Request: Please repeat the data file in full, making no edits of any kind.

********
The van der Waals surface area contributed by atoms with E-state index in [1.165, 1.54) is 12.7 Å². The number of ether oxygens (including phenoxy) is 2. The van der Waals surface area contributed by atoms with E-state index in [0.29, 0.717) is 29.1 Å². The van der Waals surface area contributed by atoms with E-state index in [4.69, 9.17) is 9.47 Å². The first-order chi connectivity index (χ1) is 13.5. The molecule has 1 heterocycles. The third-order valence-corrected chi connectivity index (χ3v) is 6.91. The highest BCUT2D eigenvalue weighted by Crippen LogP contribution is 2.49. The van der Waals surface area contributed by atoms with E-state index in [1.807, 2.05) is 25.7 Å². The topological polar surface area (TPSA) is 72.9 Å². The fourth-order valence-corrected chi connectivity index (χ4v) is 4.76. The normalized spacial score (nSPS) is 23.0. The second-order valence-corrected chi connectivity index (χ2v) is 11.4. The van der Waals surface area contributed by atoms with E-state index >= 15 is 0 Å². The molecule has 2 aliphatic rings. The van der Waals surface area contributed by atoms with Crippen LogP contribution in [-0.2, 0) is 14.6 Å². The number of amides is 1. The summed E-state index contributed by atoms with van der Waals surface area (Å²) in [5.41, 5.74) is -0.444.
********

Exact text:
The van der Waals surface area contributed by atoms with E-state index in [1.165, 1.54) is 12.7 Å². The number of ether oxygens (including phenoxy) is 2. The van der Waals surface area contributed by atoms with E-state index in [0.29, 0.717) is 29.1 Å². The van der Waals surface area contributed by atoms with E-state index in [4.69, 9.17) is 9.47 Å². The first-order chi connectivity index (χ1) is 13.5. The molecule has 1 heterocycles. The third-order valence-corrected chi connectivity index (χ3v) is 6.91. The highest BCUT2D eigenvalue weighted by Crippen LogP contribution is 2.49. The van der Waals surface area contributed by atoms with E-state index in [1.807, 2.05) is 25.7 Å². The topological polar surface area (TPSA) is 72.9 Å². The fourth-order valence-corrected chi connectivity index (χ4v) is 4.76. The normalized spacial score (nSPS) is 23.0. The second-order valence-corrected chi connectivity index (χ2v) is 11.4. The van der Waals surface area contributed by atoms with E-state index >= 15 is 0 Å². The molecule has 2 aliphatic rings. The van der Waals surface area contributed by atoms with Crippen LogP contribution in [-0.2, 0) is 14.6 Å². The number of amides is 1. The summed E-state index contributed by atoms with van der Waals surface area (Å²) in [5.41, 5.74) is -0.444.